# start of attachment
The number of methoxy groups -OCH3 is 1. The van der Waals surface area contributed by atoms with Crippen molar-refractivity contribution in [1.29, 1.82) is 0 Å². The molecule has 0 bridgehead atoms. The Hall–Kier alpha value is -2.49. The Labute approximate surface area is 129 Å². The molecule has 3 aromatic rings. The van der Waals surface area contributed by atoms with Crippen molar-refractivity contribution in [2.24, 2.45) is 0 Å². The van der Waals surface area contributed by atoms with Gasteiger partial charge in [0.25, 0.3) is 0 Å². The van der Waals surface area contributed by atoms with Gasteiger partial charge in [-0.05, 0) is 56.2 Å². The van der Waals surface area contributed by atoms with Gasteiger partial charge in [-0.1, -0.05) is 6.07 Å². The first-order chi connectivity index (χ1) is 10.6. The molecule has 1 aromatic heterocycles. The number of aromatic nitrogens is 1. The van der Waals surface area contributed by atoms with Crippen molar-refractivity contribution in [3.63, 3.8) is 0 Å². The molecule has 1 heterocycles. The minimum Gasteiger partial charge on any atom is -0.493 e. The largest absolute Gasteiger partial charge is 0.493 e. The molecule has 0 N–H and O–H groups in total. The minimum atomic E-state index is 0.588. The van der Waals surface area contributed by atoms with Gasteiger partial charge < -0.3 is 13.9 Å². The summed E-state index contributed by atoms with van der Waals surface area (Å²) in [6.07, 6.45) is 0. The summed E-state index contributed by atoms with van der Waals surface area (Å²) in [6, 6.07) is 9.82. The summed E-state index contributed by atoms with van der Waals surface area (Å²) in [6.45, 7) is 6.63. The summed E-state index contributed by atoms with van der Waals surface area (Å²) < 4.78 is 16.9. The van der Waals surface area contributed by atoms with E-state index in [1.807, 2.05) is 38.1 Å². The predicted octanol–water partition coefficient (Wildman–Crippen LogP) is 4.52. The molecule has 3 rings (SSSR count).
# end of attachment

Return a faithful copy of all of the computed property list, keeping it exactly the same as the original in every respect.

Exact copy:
The number of methoxy groups -OCH3 is 1. The van der Waals surface area contributed by atoms with Crippen molar-refractivity contribution in [1.29, 1.82) is 0 Å². The molecule has 0 bridgehead atoms. The Hall–Kier alpha value is -2.49. The Labute approximate surface area is 129 Å². The molecule has 3 aromatic rings. The van der Waals surface area contributed by atoms with Crippen molar-refractivity contribution in [2.24, 2.45) is 0 Å². The van der Waals surface area contributed by atoms with Gasteiger partial charge in [0.25, 0.3) is 0 Å². The van der Waals surface area contributed by atoms with Gasteiger partial charge in [-0.05, 0) is 56.2 Å². The van der Waals surface area contributed by atoms with Gasteiger partial charge in [-0.1, -0.05) is 6.07 Å². The first-order chi connectivity index (χ1) is 10.6. The molecule has 1 aromatic heterocycles. The number of aromatic nitrogens is 1. The van der Waals surface area contributed by atoms with Crippen molar-refractivity contribution in [3.63, 3.8) is 0 Å². The molecule has 1 heterocycles. The minimum Gasteiger partial charge on any atom is -0.493 e. The largest absolute Gasteiger partial charge is 0.493 e. The molecule has 0 N–H and O–H groups in total. The minimum atomic E-state index is 0.588. The van der Waals surface area contributed by atoms with Gasteiger partial charge < -0.3 is 13.9 Å². The summed E-state index contributed by atoms with van der Waals surface area (Å²) in [6.07, 6.45) is 0. The summed E-state index contributed by atoms with van der Waals surface area (Å²) in [6, 6.07) is 9.82. The summed E-state index contributed by atoms with van der Waals surface area (Å²) in [6.45, 7) is 6.63. The summed E-state index contributed by atoms with van der Waals surface area (Å²) < 4.78 is 16.9. The van der Waals surface area contributed by atoms with E-state index in [1.807, 2.05) is 38.1 Å². The predicted octanol–water partition coefficient (Wildman–Crippen LogP) is 4.52. The molecule has 3 rings (SSSR count).